Welcome to another special edition of The Author’s Voice. As you can probably tell from the picture, today I have the pleasure of having interviewed Janet Evanovich. Before I get to that, I have a little story to tell.
It all started last Christmas. I gave my wife, Sue, a Sony E-reader. I know what you are thinking, an e-reader? Aren’t you writer types against that? Well, yes and no, but that is an argument for another time. Suffice it to say, Sue is an electronic gizmo nut.
Well, long story short, after a year of puttering around with the downloadable books, Sue accumulated a fair-sized “library” (And no, I won’t ever call it that. On an e-reader, it’s just a list). Part of that library was a new author, at least new to Sue and I.
Being a member of a large writing community, I have the opportunity to rub elbows with writers ranging from beginners to published veterans. As a result I get to see the writing process from its roots all the way to its leaves. It’s a place I never imagined myself to be and yet here I am.
So, after hearing my wife giggle her way through 18 books, on a whim I contacted the source of my wife’s reading amusement, Janet Evanovich. My idea was to see if Janet had bookmarks I could have her autograph as a Christmas present for Sue. Afterall, the only thing writers like more than writing is talking about writing to other writers.
To my surprise, I got an answer back almost right away. Ok, it wasn’t Janet herself replying, but her assistant Ken. Ken was more than helpful, he was personable and polite. In the end, I had a nice surprise for Sue to go with the actual hard copies of One For the Money and Two for the Show that I ordered from Blue Heron Books.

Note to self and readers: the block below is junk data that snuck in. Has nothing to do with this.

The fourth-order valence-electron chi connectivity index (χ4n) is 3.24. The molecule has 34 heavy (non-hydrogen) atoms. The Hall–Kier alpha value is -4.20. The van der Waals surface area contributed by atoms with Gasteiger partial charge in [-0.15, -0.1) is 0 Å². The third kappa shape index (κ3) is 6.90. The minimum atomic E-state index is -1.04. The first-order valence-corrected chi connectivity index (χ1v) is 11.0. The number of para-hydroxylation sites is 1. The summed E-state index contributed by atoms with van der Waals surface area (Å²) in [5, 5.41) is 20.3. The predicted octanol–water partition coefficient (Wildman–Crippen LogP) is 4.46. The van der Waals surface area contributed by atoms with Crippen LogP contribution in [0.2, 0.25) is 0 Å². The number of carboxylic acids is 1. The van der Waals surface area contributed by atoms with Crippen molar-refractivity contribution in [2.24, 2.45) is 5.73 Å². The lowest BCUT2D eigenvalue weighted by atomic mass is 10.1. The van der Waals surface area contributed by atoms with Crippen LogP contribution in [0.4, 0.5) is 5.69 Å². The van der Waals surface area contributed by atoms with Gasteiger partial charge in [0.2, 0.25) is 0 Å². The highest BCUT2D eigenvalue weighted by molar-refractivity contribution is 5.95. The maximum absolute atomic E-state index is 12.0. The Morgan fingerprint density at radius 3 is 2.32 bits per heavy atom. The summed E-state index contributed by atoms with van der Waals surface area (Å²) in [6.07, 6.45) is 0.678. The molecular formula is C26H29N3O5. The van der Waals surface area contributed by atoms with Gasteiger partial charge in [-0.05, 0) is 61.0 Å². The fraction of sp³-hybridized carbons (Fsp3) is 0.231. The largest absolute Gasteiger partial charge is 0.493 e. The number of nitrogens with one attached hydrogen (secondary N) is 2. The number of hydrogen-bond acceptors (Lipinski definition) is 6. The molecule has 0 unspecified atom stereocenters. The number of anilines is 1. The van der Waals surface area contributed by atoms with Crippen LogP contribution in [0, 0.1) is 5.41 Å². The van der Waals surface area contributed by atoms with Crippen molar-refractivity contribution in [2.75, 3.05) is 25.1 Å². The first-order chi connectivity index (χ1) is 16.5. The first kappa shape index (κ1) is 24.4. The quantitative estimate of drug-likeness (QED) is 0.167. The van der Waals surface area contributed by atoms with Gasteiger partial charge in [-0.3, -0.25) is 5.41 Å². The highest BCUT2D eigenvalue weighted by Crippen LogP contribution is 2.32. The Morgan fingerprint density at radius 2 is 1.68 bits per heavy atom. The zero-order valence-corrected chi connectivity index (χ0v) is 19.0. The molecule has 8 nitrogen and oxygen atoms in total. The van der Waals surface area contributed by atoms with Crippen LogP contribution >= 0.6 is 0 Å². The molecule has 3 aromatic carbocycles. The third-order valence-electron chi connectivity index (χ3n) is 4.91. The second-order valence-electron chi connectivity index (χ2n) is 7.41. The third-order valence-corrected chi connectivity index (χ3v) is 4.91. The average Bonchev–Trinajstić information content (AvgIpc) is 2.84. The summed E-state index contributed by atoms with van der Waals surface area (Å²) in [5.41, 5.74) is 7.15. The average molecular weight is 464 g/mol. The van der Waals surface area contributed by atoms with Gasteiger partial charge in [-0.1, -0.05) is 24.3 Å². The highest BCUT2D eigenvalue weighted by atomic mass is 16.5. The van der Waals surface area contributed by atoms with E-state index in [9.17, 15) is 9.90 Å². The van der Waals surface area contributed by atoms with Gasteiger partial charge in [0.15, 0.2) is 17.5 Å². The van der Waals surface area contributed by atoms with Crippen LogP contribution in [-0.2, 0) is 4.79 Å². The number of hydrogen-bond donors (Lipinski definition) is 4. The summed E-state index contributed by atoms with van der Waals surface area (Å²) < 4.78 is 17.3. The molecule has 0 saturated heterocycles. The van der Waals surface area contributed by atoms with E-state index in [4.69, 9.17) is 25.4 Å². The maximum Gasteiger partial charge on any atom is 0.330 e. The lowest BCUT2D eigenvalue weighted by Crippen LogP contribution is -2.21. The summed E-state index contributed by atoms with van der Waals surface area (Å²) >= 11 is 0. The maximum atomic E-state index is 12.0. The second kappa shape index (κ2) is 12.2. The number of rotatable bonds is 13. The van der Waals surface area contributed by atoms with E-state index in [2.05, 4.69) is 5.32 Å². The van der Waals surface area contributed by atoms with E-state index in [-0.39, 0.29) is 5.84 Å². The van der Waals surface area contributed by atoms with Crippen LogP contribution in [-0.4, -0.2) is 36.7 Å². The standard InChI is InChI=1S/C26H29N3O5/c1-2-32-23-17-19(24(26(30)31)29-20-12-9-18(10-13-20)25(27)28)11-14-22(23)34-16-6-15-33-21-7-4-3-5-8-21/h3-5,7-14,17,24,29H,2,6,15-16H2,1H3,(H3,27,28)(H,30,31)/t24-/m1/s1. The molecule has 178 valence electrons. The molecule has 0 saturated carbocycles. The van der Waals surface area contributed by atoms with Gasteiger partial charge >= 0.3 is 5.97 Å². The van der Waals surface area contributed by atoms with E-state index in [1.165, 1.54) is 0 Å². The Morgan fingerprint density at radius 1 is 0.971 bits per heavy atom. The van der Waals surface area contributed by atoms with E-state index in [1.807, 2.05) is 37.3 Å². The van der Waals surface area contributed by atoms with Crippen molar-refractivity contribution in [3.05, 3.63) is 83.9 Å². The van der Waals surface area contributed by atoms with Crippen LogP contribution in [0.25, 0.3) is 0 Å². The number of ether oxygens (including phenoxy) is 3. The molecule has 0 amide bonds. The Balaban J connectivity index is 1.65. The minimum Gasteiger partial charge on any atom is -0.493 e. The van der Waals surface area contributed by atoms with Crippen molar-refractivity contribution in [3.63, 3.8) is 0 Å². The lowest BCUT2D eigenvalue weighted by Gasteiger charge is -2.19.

Wait, it gets better. Ken agreed to pass on a few questions to Janet. After much consideration and some valuable input from Sue and Vicky Graham, I managed to come up with six questions. Janet was kind enough to reply and I got the e-mail yesterday. So after much jumping around and Sue grinning like a maniac, here it is in true The Author`s Voice style.
First off, I can’t thank you enough for taking time out of your busy schedule to do this, Janet. Mind the coffee. The Author’s Voice is currently not a high budget production. Well actually, more of a no budget production, but hopefully that will change the longer we stick around.
Anyways, enough of me, we’re here to talk about you.
Janet, were you the class clown?
No. I was much too shy. That’s one of the reasons I like Stephanie Plum. She says all the stuff I wanted to say.
(From my wife Sue and her friend Vicky) Both Joe and Ranger are super sexy males (their words, not mine), are they representative of men that have been in your life?
I wish. All kidding aside, my husband Pete’s pretty great.
Having your book made into a movie had to have been super exciting, but was it hard when they left parts of the book out of the movie and did you have much input in that process?
It was very exciting to see it on the big screen. As you may know, I sold the movie rights nearly 20 years ago and had no input at all. Books and movies are totally different animals. A theatrical movie script is about a hundred pages long and the average novel goes over 300. If you included every scene from a book, that movie would be over 5 hours long. They have to cut somewhere. Best you can hope for is that a movie captures the plot and the spirit of the book. In this case, they did a good job of both.